What is the consequence of cyber warfare slowly becoming increasingly common? That was the basic question that guided the DLD keynotes of Eugene Kaspersky, the co-founder of security company Kaspersky Lab, and F-Secure‘s chief research officer Mikko Hypponen.
Kaspersky, who admitted that all his years of security research left him a bit paranoid, argued that the early viruses and malware of the 90s was the equivalent of a bicycle, with the criminal malware we now increasingly face being cars. Stuxnet and other currently active state-sponsored viruses, in his view, are like space shuttles and Red October, the recently discovered highly sophisticated malware that performs very targeted attacks, in his view, is like the space station.
Hypponen took a similar view. The “happy hacker” of the 80s and 90s, he said, is long gone. Instead, we now have to deal with criminals who try to make money from their malware and botnets, hacktivists who try to protest and governments attacking their own citizens and other governments for espionage and full-scale cyber warfare.
Asked about the highly targeted and personalized Red October attack, both Hypponen and Kaspersky currently seem to assume that it was a state-sponsored attack, especially given that it took a good amount of traditional espionage to target the embassies, European Union agencies and space and nuclear research centers around the world the malware attacked over the last few years. Still where it came from remains unclear, especially because it attacked sites in a multitude of countries. This, too, leads Kaspersky to believe that it wasn’t developed by Russia. Red October, after all, attacked a number of sites in Russia. In his view, it could be from Israel, a hacktivist group, or, he speculated, maybe the secret services of different countries were customers of a group of sophisticated hackers.
As for cyber warfare in general, one thing Hypponen especially stressed is the difference between cyber espionage and cyber warfare. Spying, said Hypponen, is not warfare. “Warfare is something different,” he said. “It’s when you start using malware, viruses and backdoors to target our critical infrastructure.” Today, he argued we are seeing the very first stages of a global cyber arms race. We are now seeing many other governments besides U.S. and Israel jump on the same bandwagon and now that other countries see that these attacks are successful, they want to jump on the bandwagon, too.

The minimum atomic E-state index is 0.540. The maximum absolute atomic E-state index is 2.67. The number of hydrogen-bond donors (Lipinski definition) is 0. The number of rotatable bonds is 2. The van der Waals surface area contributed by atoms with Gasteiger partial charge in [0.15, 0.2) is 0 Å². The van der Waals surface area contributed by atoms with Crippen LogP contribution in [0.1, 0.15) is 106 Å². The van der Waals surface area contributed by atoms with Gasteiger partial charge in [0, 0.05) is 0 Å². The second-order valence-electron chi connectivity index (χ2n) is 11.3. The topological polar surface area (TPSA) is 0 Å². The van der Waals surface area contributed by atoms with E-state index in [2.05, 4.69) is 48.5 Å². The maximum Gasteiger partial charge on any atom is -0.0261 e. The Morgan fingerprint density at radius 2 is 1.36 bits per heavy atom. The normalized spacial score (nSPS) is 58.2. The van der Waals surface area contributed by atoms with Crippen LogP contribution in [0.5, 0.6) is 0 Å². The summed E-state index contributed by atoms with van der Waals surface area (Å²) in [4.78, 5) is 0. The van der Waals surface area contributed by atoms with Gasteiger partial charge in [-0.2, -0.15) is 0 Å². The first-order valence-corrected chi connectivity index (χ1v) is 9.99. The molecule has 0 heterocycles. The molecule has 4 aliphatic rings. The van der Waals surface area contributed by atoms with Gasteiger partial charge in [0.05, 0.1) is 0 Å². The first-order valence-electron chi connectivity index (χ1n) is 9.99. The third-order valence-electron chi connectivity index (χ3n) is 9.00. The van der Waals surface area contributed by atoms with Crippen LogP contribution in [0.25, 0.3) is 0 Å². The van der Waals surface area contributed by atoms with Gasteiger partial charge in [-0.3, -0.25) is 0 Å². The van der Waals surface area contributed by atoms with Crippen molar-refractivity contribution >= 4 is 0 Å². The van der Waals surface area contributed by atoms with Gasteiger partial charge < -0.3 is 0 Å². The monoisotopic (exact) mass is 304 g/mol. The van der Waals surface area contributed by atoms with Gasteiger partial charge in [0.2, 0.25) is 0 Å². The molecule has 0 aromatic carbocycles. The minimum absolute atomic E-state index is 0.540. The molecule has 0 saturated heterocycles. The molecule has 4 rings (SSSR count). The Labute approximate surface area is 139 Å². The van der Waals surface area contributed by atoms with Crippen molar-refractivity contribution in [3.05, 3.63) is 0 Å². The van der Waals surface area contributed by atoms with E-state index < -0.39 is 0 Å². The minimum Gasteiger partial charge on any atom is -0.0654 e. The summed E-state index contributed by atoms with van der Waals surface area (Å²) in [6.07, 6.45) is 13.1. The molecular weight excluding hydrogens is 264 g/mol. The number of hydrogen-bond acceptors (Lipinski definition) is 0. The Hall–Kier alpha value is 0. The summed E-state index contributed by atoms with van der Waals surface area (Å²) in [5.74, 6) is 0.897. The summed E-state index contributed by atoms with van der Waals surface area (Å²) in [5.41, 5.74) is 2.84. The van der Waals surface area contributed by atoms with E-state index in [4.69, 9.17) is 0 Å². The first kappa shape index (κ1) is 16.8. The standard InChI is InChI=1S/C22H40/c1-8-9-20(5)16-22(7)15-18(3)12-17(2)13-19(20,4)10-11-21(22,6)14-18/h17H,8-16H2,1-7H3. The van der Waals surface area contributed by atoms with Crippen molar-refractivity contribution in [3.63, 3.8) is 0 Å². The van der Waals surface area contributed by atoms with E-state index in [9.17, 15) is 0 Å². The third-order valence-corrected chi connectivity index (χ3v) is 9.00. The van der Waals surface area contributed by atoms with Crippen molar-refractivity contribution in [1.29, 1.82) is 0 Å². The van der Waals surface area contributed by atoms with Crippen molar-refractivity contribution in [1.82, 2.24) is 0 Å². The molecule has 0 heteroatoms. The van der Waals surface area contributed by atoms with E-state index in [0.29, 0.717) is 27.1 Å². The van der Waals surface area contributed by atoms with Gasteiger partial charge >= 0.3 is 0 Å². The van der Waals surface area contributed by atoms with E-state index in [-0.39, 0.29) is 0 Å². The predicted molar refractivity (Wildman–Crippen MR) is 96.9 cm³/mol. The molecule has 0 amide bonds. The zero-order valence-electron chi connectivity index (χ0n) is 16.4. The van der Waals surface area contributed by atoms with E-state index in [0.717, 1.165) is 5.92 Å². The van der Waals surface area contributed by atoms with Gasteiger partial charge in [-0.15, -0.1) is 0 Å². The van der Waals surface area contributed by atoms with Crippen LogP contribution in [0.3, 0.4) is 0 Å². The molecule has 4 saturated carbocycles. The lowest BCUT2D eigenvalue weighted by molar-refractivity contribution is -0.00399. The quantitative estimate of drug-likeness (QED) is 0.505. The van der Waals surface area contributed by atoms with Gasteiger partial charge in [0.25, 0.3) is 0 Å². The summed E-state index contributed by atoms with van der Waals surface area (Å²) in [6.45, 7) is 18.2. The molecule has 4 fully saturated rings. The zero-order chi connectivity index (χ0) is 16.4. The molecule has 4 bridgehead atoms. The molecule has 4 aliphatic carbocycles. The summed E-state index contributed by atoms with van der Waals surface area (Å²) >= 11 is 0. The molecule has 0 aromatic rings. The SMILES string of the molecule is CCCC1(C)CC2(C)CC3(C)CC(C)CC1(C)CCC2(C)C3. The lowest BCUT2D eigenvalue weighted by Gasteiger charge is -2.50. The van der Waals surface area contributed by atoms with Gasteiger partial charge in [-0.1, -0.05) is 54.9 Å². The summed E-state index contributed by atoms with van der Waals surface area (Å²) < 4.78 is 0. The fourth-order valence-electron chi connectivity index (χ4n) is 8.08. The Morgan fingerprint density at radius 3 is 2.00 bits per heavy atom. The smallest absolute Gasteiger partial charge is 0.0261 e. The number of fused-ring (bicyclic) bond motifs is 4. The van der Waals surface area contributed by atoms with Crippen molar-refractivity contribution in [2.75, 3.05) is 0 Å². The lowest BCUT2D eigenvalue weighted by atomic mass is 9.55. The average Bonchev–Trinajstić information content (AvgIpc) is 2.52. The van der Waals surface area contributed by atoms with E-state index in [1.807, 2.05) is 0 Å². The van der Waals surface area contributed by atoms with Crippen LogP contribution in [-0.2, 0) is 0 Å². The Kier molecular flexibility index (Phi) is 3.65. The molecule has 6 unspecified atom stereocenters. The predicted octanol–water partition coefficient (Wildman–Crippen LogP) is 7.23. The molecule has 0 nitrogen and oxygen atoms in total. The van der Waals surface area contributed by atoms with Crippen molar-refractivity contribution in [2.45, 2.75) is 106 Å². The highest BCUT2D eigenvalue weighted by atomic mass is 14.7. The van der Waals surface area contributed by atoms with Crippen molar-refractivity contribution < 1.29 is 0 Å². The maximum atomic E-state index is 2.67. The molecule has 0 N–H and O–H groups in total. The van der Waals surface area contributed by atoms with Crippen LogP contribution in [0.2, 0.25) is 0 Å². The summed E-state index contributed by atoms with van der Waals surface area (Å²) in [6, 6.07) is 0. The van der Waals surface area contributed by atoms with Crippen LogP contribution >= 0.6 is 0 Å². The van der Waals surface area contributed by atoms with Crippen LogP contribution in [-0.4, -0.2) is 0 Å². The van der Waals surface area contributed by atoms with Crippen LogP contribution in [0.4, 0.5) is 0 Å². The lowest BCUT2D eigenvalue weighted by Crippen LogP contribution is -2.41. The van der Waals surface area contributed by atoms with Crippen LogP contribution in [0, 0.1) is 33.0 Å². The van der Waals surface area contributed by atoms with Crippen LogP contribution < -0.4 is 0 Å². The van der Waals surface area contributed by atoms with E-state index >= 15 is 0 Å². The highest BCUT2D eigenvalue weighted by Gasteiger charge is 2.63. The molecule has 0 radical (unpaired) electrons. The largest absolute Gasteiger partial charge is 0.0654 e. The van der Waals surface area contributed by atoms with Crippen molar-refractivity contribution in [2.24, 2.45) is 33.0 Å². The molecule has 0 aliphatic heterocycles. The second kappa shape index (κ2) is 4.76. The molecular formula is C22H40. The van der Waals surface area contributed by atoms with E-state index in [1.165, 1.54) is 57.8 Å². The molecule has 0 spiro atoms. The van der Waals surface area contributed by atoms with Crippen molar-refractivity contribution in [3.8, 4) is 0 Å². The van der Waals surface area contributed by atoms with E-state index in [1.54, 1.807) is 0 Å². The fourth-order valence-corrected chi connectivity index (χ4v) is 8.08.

Hypponen went on to liken Stuxnet, the virus that targets Iran’s nuclear program to the Manhattan Project. The scientists involved in created Stuxnet, he argued, lost their innocence when they worked on this. It’s possible, after all, that Stuxnet killed people, though we can’t be sure about that. “The people who launched this must have understood and did it anyway,” said Hypponen. “We crossed some line as mankind when we started doing that.”
It’s just a matter of time before we cross this line again, Kaspersky thinks. The main question for him is if we ready to give up some of our technologies because they have become to dangerous? In human history, he argued, we sometimes had to stop using new technologies like the airship or the Concorde after major accidents. What if the threats on our cyber systems lead us to have to quit using some forms of IT and store government data on paper again? Are we going to put humans back in charge and handle tools mechanically instead of using robots and sophisticated appliances to run our electricity systems and factories? “Probably not”, said Kaspersky, but he is afraid that “the situation is going from bad to worse.”
Looking ahead, Hypponen believes that the next major war between developed countries will definitely include some form of cyber warfare, maybe to shut down electricity and defense systems before launching a conventional attack. “It won’t be a ‘clean’ cyber war,” Hypponen believes.
Asked whether we will experience a major and devastating cyber attack that will influence the general public in the next three years, Kaspersky showed his paranoid side and noted that those already happened. He blames the major East Coast blackout of 2003 on the Blaster virus. “We still don’t understand that we live in an absolutely different world,” said Kaspersky. “We are like Alice in Wonderland and don’t know how to behave in this different land.” On the positive side, though, he said that he believes “that we will survive.”
Kaspersky Lab is the world’s largest privately held vendor of endpoint protection solutions. The company is ranked among the world’s top four vendors of security solutions for endpoint users. Throughout its 15-year history Kaspersky Lab has remained an innovator in IT security and provides effective digital security solutions for consumers, SMBs and Enterprises. Named one of Fast Company Magazine’s Top 50 Most Innovative Companies in the World, Kaspersky Lab has over 2,500 employees, including more than 800 research and...
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Chairman and CEO of Kaspersky Lab. One of the most prominent and authoritative person on the security industry with 22+ years experience in fighting malware. Started his career in 1989 by developing his first anti-virus software, which became commercially available in 1991. In 1997 together with a group of peers founded Kaspersky Lab. In 12 years he made the company one of the biggest players in the market (3rd in the consumer segment, 4th in the B2B segment).